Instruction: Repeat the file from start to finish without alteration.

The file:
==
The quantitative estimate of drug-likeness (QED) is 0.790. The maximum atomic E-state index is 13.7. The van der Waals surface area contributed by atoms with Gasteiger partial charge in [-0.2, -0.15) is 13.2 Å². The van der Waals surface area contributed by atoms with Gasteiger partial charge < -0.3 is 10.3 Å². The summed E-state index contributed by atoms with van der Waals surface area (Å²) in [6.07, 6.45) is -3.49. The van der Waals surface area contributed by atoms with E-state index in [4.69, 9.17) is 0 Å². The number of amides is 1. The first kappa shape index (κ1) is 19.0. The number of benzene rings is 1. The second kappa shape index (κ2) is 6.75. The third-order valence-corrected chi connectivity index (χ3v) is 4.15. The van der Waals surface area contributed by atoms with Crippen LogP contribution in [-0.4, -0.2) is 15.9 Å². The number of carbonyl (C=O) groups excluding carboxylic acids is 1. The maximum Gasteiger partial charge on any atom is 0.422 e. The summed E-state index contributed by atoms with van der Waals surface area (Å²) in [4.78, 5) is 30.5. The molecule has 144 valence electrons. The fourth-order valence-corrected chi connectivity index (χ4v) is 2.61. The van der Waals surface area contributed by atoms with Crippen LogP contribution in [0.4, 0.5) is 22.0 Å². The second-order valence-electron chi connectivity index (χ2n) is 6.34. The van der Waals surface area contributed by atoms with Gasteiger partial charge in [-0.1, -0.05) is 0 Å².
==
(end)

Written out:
The quantitative estimate of drug-likeness (QED) is 0.790. The maximum atomic E-state index is 13.7. The van der Waals surface area contributed by atoms with Gasteiger partial charge in [-0.2, -0.15) is 13.2 Å². The van der Waals surface area contributed by atoms with Gasteiger partial charge < -0.3 is 10.3 Å². The summed E-state index contributed by atoms with van der Waals surface area (Å²) in [6.07, 6.45) is -3.49. The van der Waals surface area contributed by atoms with E-state index in [4.69, 9.17) is 0 Å². The number of amides is 1. The first kappa shape index (κ1) is 19.0. The number of benzene rings is 1. The second kappa shape index (κ2) is 6.75. The third-order valence-corrected chi connectivity index (χ3v) is 4.15. The van der Waals surface area contributed by atoms with Crippen LogP contribution in [-0.4, -0.2) is 15.9 Å². The number of carbonyl (C=O) groups excluding carboxylic acids is 1. The maximum Gasteiger partial charge on any atom is 0.422 e. The summed E-state index contributed by atoms with van der Waals surface area (Å²) in [4.78, 5) is 30.5. The molecule has 144 valence electrons. The fourth-order valence-corrected chi connectivity index (χ4v) is 2.61. The van der Waals surface area contributed by atoms with Crippen LogP contribution in [0.4, 0.5) is 22.0 Å². The second-order valence-electron chi connectivity index (χ2n) is 6.34. The van der Waals surface area contributed by atoms with Gasteiger partial charge in [-0.1, -0.05) is 0 Å².